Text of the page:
Sunday, December 04, 2005

The state of fiction ...

Sand Storm reprints a piece in the Toronto Globe & Mail entitled "The Great Fiction Crash of 2005".
This is strictly from a Canadian perspective, so I don't know if it reflects things in this country, though I note that one of the publishers interviewed says that Canadian best-seller lists tend to be dominated by American writers. A few years ago, at BookExpo America, the annual confab of the publishing industry, many publishers reps I talked to said that things semed to be trending in the direction of strongly narrative nonfiction. That didn't surprise me, given how often critically approved fiction tends toward atmospherics rather than action and incident.
The lead of the Globe & Mail piece notwithstanding, I don't think The Da Vinci Code has had anything to do with this. Doubleday bent over backwards to publicize The Da Vinci Code and reaped the benefits. That even people with Ph. D.'s found the book plausible proves only that people can actually be educated beyond their intelligence. Had Scribners done for Anthony O'Neill's The Lamplighter what Doubleday did for The Da Vinci Code, I suspect O'Neill's book would have met with similar success. I still think it will be around decades after Dan Brown's tripe has been mercifully forgotten.

But I have a review to get to work on. Here's the Globe & Mail's Top 100 Books of 2005.

4 comments:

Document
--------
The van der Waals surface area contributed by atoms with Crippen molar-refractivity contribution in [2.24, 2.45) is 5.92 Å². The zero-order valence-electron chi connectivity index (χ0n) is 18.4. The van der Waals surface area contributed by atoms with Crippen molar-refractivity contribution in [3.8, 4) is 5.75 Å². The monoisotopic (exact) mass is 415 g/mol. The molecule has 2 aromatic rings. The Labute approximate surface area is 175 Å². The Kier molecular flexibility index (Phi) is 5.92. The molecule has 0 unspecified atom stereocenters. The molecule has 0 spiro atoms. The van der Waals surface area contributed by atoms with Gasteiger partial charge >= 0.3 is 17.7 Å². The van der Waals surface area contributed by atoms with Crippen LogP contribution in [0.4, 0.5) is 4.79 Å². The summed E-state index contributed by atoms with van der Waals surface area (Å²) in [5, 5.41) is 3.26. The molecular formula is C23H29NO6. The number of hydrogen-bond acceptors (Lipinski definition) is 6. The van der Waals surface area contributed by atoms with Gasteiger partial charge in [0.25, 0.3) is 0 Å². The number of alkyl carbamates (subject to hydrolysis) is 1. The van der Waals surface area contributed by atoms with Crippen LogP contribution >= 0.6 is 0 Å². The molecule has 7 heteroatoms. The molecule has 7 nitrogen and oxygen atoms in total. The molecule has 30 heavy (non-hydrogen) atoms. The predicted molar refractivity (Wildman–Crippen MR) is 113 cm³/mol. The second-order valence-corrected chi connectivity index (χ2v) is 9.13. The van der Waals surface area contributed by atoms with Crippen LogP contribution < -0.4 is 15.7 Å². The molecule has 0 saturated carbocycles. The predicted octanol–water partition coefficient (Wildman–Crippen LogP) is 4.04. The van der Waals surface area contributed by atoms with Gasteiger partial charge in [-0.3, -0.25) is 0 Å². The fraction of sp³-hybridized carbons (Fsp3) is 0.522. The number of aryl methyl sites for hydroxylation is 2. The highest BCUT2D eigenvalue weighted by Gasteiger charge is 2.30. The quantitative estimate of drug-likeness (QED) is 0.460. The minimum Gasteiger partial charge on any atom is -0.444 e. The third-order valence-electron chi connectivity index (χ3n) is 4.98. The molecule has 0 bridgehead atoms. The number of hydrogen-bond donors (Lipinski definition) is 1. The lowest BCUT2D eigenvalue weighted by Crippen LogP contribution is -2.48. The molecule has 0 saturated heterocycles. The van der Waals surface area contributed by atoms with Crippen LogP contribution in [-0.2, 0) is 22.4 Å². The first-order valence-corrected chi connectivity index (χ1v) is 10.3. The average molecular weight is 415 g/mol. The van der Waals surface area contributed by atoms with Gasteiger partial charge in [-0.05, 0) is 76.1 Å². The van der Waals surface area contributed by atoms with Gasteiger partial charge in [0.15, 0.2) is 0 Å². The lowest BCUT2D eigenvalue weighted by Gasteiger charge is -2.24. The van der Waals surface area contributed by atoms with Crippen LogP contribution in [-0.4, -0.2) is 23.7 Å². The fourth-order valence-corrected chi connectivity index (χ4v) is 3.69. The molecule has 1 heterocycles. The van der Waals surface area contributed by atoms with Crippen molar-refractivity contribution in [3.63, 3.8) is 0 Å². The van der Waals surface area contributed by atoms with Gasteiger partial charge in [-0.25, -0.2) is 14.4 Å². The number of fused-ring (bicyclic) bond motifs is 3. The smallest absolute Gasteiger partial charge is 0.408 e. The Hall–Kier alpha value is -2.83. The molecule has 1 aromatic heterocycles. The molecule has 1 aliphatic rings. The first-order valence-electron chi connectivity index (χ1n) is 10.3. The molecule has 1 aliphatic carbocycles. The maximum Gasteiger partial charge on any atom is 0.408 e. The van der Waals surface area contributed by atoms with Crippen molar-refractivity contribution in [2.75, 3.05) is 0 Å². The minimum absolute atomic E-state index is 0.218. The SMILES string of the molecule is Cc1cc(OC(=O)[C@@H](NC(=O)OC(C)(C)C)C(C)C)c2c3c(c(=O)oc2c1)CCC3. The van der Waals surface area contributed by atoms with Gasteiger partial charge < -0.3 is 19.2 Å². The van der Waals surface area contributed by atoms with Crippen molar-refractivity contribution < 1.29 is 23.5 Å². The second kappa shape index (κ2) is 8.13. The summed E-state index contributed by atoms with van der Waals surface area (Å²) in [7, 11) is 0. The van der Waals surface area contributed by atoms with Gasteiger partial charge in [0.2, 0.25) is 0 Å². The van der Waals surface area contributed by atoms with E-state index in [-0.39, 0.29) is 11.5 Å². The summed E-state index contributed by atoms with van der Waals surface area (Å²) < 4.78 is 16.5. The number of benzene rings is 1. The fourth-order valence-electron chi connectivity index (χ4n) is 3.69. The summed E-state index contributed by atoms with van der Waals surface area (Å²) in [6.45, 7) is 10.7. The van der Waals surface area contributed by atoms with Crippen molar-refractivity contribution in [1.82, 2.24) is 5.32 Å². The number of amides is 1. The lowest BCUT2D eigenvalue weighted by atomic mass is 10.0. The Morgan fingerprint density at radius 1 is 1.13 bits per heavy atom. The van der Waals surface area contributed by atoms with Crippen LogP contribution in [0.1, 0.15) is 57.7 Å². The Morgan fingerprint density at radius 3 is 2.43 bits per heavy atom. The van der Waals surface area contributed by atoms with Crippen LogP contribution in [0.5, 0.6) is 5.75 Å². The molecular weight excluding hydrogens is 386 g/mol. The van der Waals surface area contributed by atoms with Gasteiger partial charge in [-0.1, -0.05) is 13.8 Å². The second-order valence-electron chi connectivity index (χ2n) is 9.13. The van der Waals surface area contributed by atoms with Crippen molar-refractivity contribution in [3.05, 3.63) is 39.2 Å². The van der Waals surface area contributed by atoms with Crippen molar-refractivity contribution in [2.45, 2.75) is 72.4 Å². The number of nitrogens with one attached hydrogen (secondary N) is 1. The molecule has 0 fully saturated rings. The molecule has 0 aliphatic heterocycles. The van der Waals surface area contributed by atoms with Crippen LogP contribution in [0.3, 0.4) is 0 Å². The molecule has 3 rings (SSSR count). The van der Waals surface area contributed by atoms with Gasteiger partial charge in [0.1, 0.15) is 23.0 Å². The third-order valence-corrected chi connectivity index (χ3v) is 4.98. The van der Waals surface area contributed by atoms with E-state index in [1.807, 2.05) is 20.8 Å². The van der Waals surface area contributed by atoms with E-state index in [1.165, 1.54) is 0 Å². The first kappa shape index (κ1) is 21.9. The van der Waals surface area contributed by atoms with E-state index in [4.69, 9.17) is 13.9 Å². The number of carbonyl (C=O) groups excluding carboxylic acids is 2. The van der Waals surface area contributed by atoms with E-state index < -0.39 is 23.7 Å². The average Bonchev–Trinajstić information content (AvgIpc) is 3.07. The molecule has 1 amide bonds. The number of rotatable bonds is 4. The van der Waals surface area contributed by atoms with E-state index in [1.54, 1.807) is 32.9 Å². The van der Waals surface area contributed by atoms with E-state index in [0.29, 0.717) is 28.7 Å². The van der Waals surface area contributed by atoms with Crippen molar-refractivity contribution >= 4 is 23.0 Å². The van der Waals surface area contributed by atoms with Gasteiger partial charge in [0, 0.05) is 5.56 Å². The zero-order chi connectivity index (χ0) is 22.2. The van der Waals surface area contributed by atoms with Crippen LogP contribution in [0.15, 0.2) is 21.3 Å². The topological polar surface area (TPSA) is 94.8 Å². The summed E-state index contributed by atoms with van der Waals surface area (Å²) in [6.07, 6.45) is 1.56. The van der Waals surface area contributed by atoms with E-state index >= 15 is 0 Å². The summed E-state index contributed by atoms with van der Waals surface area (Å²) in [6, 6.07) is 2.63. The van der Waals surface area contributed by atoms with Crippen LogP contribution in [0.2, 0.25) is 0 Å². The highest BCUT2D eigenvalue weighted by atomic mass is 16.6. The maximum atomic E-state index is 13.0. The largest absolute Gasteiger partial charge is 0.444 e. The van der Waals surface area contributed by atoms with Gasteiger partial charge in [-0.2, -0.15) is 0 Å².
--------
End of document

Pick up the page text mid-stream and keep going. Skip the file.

1. Isn't EVERY year "The Great Fiction Crash"? Or so it seems. Publishing, especially of the "literary" variety, seems to be a particularly angsty business, prone to Sturm und Drang. It's also a bit snobby, too. "Nonfiction! Genre! How... common!"

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  2. Frank:
    I tend to agree. A book is either good or it isn't -- and whether it is or isn't has little to do with what category it falls into.

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  3. Yeah, but you try to peddle the manuscript of a first novel that doesn't fall into some agent's or publisher's idea of a category or genre (and genres and categories are as various and numerous as agents and publishers themselves) and see how far you get. If you are the recent (or even soon-to-be) graduate of one of the more connected MFA programs you might get away with it. But only once, of course. Such novels are luminous.

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  4. Sad to say, Melville, you're right. Of course, the fiction spawned by those MFA people tends to be all alike and about as interesting as watching condensation form on a windowpane in winter. Luminous indeed.

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